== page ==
Ma1864 cropped

"Ekstasis," by Takahashi Yuji , installed in the exhibition, 4 Composers—Exhibition of Graphic Score: Toshi Ichiyanagi, Toshiro Mayuzumi, Yuji Takahashi, Toru Takemitsu

April 16–26, 1962. Gelatin silver print. 4 3/4 x 6 1/2" (12.1 x 16.5 cm)

Photographer unknown. The Gilbert and Lila Silverman Fluxus Collection Archives, I.11. The Museum of Modern Art Archives, New York
Ma1861 cropped

Mayuzumi Toshiro's "Mobile-Music" instructions, installed in the exhibition, 4 Composers—Exhibition of Graphic Score: Toshi Ichiyanagi, Toshiro Mayuzumi, Yuji Takahashi, Toru Takemitsu

April 16–26, 1962. Gelatin silver print. 6 1/2 x 4 3/4" (16.5 x 12.1 cm)

Photographer unknown. The Gilbert and Lila Silverman Fluxus Collection Archives, I.11. The Museum of Modern Art Archives, New York
Ma1862 cropped

Mayuzumi Toshiro's "Mobile-Music" score, installed in the exhibition, 4 Composers—Exhibition of Graphic Score: Toshi Ichiyanagi, Toshiro Mayuzumi, Yuji Takahashi, Toru Takemitsu

April 16–April 26, 1962. Gelatin silver print. 4 1/2 x 6 1/2" (11.4 x 16.5 cm)

Photographer unknown. The Gilbert and Lila Silverman Fluxus Collection Archives, I.11. The Museum of Modern Art Archives, New York
Ma1858 cropped

Mayuzumi Toshiro's "Tadpoles-Music" instructions, installed in the exhibition, 4 Composers—Exhibition of Graphic Score: Toshi Ichiyanagi, Toshiro Mayuzumi, Yuji Takahashi, Toru Takemitsu

April 16–26, 1962. Gelatin silver print. 6 1/2 x 4 3/4" (16.5 x 12.1 cm)

Photographer unknown. The Gilbert and Lila Silverman Fluxus Collection Archives, I.11. The Museum of Modern Art Archives, New York
Ma1859 cropped

Mayuzumi Toshiro's "Tadpoles-Music," installed in the exhibition, 4 Composers—Exhibition of Graphic Score: Toshi Ichiyanagi, Toshiro Mayuzumi, Yuji Takahashi, Toru Takemitsu

April 16–26, 1962. Gelatin silver print. 4 3/4 x 6 1/2" (12.1 x 16.5 cm)

Photographer unknown. The Gilbert and Lila Silverman Fluxus Collection Archives, I.11. The Museum of Modern Art Archives, New York
Ma1856 cropped

Ichiyanagi Toshi performing during the exhibition, 4 Composers—Exhibition of Graphic Score: Toshi Ichiyanagi, Toshiro Mayuzumi, Yuji Takahashi, Toru Takemitsu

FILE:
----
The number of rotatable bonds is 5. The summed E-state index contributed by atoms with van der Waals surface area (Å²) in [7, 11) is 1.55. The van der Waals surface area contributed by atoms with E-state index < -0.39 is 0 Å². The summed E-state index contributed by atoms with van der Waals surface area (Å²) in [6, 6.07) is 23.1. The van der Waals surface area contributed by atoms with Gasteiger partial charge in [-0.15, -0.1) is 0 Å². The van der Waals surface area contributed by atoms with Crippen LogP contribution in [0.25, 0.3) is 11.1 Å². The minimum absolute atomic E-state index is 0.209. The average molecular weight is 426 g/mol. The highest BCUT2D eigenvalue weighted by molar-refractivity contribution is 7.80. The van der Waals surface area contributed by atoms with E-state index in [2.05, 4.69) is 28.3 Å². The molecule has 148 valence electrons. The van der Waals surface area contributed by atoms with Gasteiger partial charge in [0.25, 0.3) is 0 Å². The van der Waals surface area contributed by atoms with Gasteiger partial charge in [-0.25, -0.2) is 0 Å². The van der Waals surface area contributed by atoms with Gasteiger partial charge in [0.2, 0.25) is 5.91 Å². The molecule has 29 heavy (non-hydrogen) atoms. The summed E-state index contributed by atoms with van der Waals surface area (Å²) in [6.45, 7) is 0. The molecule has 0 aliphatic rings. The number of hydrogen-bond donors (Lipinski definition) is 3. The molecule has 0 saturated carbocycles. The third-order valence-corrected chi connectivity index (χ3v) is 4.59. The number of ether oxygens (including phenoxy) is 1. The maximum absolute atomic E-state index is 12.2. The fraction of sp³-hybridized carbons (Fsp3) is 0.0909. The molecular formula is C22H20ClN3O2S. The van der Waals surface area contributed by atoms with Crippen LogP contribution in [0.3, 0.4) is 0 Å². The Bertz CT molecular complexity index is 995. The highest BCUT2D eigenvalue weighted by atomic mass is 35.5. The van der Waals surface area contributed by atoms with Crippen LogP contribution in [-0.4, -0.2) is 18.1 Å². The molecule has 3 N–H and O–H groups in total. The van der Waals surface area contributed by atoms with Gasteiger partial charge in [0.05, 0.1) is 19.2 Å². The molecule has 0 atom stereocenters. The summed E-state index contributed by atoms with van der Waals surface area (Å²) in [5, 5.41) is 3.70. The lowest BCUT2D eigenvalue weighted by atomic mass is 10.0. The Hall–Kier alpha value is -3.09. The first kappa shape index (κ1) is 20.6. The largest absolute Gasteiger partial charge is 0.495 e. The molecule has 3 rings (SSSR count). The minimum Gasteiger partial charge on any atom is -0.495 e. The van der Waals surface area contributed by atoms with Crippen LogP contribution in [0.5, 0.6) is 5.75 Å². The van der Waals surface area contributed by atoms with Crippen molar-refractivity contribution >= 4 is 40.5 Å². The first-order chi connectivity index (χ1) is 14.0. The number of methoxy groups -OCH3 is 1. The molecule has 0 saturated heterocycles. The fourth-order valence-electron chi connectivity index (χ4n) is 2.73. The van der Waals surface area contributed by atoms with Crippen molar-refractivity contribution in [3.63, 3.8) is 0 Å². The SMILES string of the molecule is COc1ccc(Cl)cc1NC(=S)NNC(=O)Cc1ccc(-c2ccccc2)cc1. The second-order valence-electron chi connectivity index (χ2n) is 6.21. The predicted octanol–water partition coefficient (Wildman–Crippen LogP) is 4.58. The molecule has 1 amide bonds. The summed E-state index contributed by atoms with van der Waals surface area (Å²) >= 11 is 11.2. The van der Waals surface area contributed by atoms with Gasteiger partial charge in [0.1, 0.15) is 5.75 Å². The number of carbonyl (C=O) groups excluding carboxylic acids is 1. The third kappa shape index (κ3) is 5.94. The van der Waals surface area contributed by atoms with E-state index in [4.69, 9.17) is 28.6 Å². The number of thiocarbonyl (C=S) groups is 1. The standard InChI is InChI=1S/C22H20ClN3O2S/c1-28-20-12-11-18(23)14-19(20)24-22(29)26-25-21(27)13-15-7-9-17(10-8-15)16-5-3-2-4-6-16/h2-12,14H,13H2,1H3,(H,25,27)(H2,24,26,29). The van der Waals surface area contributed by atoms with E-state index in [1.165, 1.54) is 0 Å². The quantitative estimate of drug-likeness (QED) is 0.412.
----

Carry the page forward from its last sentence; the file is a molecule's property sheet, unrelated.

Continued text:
April 16–26, 1962. Gelatin silver print. 6 1/2 x 4 3/4" (16.5 x 12.1 cm)

Photographer unknown. The Gilbert and Lila Silverman Fluxus Collection Archives, I.12. The Museum of Modern Art Archives, New York
Ma1857 cropped

Ichiyanagi Toshi performing during the exhibition, 4 Composers—Exhibition of Graphic Score: Toshi Ichiyanagi, Toshiro Mayuzumi, Yuji Takahashi, Toru Takemitsu

April 16–26, 1962. Gelatin silver print. 6 1/2 x 4 3/4" (16.5 x 12.1 cm)

Photographer unknown. The Gilbert and Lila Silverman Fluxus Collection Archives, I.12. The Museum of Modern Art Archives, New York
Ma1818 1 cropped

Page spread of flyer, An Exhibition of World Graphic Scores

November 10–20, 1962. Offset, printed in black. Page spread: 13 5/16 x 7 1/8" (34.6 x 18.1 cm)

The Gilbert and Lila Silverman Fluxus Collection Archives, I.24. The Museum of Modern Art Archives, New York
Ma1817 (01) cropped

Page spread of flyer, An Exhibition of World Graphic Scores with annotations

November 10– 20, 1962. Offset, printed in black. Page spread: 13 5/16 x 7 1/8" (34.6 x 18.1 cm)

The Gilbert and Lila Silverman Fluxus Collection Archives, I.24. The Museum of Modern Art Archives, New York
Ma1818 2 (01) cropped

Back cover of flyer, An Exhibition of World Graphic Scores

November 10–20, 1962. Offset, printed in black. Page spread: 13 5/16 x 7 1/8" (34.6 x 18.1 cm)

The Gilbert and Lila Silverman Fluxus Collection Archives, I.24. The Museum of Modern Art Archives, New York
Ma1579 (01)cropped

Installation view of the exhibition, An Exhibition of World Graphic Scores

November 10–20, 1962. Gelatin silver print. 4 3/4 x 6 1/2" (12.1 x 16.5 cm)

Photographer unknown. The Gilbert and Lila Silverman Fluxus Collection Archives, I.13. The Museum of Modern Art Archives, New York
Ma1820 cropped

Scores by John Cage and George Brecht installed in the exhibition, An Exhibition of World Music Scores

November 10–20, 1962. Gelatin silver print. 4 3/4 x 6 1/2" (12.1 x 16.5 cm)

Photographer unknown. The Gilbert and Lila Silverman Fluxus Collection Archives, I.13. The Museum of Modern Art Archives, New York
Ma1821 (01) cropped

Scores by Ichiyanagi Toshi, Takahashi Yuji , Takemitsu Toru, George Yuasa, Yasunao Tone (?) installed in the exhibition, An Exhibition of World Graphic Scores

November 10–20, 1962. Gelatin silver print. 4 3/4 x 6 1/2" (12.1 x 16.5 cm)

Photographer unknown. The Gilbert and Lila Silverman Fluxus Collection Archives, I.13. The Museum of Modern Art Archives, New York
Ma1578 (01)cropped

Installation view of the exhibition, An Exhibition of World Graphic Scores

November 10–20, 1962. Gelatin silver print. 4 3/4 x 6 3/8" (12.1 x 16.2 cm)

Photographer unknown. The Gilbert and Lila Silverman Fluxus Collection Archives, I.13. The Museum of Modern Art Archives, New York
Ma1641 (01)cropped

Center, Yoko Ono, above right, Yasunao Tone's "Music for Pump Organ" (alternate title, "Music for Reed Organ") installed in the exhibition, An Exhibition of World Graphic Scores

November 10, 1962. Gelatin silver print. 6 1/2 x 4 3/4" (16.5 x 12.1 cm)

Photographer unknown. The Gilbert and Lila Silverman Fluxus Collection Archives, I.14. The Museum of Modern Art Archives, New York
Ma1580 (01)cropped

From left: Yoko Ono and Takiguchi Shuzo at the opening of the exhibition, An Exhibition of World Graphic Scores